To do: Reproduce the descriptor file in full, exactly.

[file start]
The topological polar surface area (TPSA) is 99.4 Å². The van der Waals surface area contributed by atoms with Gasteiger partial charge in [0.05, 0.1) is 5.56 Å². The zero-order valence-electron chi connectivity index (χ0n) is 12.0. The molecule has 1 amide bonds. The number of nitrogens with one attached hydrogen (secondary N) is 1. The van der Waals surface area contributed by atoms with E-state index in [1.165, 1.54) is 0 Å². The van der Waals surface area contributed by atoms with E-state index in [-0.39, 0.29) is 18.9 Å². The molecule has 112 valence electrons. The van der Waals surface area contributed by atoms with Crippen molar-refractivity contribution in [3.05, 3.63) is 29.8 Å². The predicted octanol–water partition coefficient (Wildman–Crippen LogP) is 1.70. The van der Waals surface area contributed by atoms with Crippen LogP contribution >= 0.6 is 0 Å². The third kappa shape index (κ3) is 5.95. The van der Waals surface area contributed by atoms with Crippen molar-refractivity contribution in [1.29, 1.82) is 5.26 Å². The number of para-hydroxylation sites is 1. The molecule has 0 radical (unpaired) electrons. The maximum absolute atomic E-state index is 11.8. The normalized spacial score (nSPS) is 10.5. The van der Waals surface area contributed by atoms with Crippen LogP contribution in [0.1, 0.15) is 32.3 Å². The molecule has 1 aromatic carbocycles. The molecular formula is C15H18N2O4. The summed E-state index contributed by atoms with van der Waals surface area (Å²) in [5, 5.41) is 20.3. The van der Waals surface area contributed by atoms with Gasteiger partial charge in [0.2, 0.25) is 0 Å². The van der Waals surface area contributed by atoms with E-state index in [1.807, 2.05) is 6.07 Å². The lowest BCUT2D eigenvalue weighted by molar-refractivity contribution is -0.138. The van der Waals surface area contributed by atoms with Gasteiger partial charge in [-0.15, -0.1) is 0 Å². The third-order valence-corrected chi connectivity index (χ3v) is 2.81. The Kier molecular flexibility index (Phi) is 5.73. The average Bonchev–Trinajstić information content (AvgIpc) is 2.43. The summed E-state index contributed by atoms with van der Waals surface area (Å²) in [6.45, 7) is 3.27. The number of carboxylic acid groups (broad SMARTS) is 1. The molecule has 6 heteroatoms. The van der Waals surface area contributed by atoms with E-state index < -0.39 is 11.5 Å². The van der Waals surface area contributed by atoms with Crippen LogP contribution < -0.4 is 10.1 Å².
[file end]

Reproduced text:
The topological polar surface area (TPSA) is 99.4 Å². The van der Waals surface area contributed by atoms with Gasteiger partial charge in [0.05, 0.1) is 5.56 Å². The zero-order valence-electron chi connectivity index (χ0n) is 12.0. The molecule has 1 amide bonds. The number of nitrogens with one attached hydrogen (secondary N) is 1. The van der Waals surface area contributed by atoms with E-state index in [1.165, 1.54) is 0 Å². The van der Waals surface area contributed by atoms with E-state index in [-0.39, 0.29) is 18.9 Å². The molecule has 112 valence electrons. The van der Waals surface area contributed by atoms with Crippen molar-refractivity contribution in [3.05, 3.63) is 29.8 Å². The predicted octanol–water partition coefficient (Wildman–Crippen LogP) is 1.70. The van der Waals surface area contributed by atoms with Crippen LogP contribution >= 0.6 is 0 Å². The third kappa shape index (κ3) is 5.95. The van der Waals surface area contributed by atoms with Crippen molar-refractivity contribution in [1.29, 1.82) is 5.26 Å². The number of para-hydroxylation sites is 1. The molecule has 0 radical (unpaired) electrons. The maximum absolute atomic E-state index is 11.8. The normalized spacial score (nSPS) is 10.5. The van der Waals surface area contributed by atoms with Crippen LogP contribution in [0.1, 0.15) is 32.3 Å². The molecule has 1 aromatic carbocycles. The molecular formula is C15H18N2O4. The summed E-state index contributed by atoms with van der Waals surface area (Å²) in [5, 5.41) is 20.3. The van der Waals surface area contributed by atoms with Gasteiger partial charge in [0.2, 0.25) is 0 Å². The van der Waals surface area contributed by atoms with E-state index in [1.807, 2.05) is 6.07 Å². The lowest BCUT2D eigenvalue weighted by molar-refractivity contribution is -0.138. The van der Waals surface area contributed by atoms with Gasteiger partial charge in [-0.15, -0.1) is 0 Å². The third-order valence-corrected chi connectivity index (χ3v) is 2.81. The Kier molecular flexibility index (Phi) is 5.73. The average Bonchev–Trinajstić information content (AvgIpc) is 2.43. The summed E-state index contributed by atoms with van der Waals surface area (Å²) in [6.45, 7) is 3.27. The number of carboxylic acid groups (broad SMARTS) is 1. The molecule has 6 heteroatoms. The van der Waals surface area contributed by atoms with E-state index < -0.39 is 11.5 Å². The van der Waals surface area contributed by atoms with Crippen LogP contribution < -0.4 is 10.1 Å².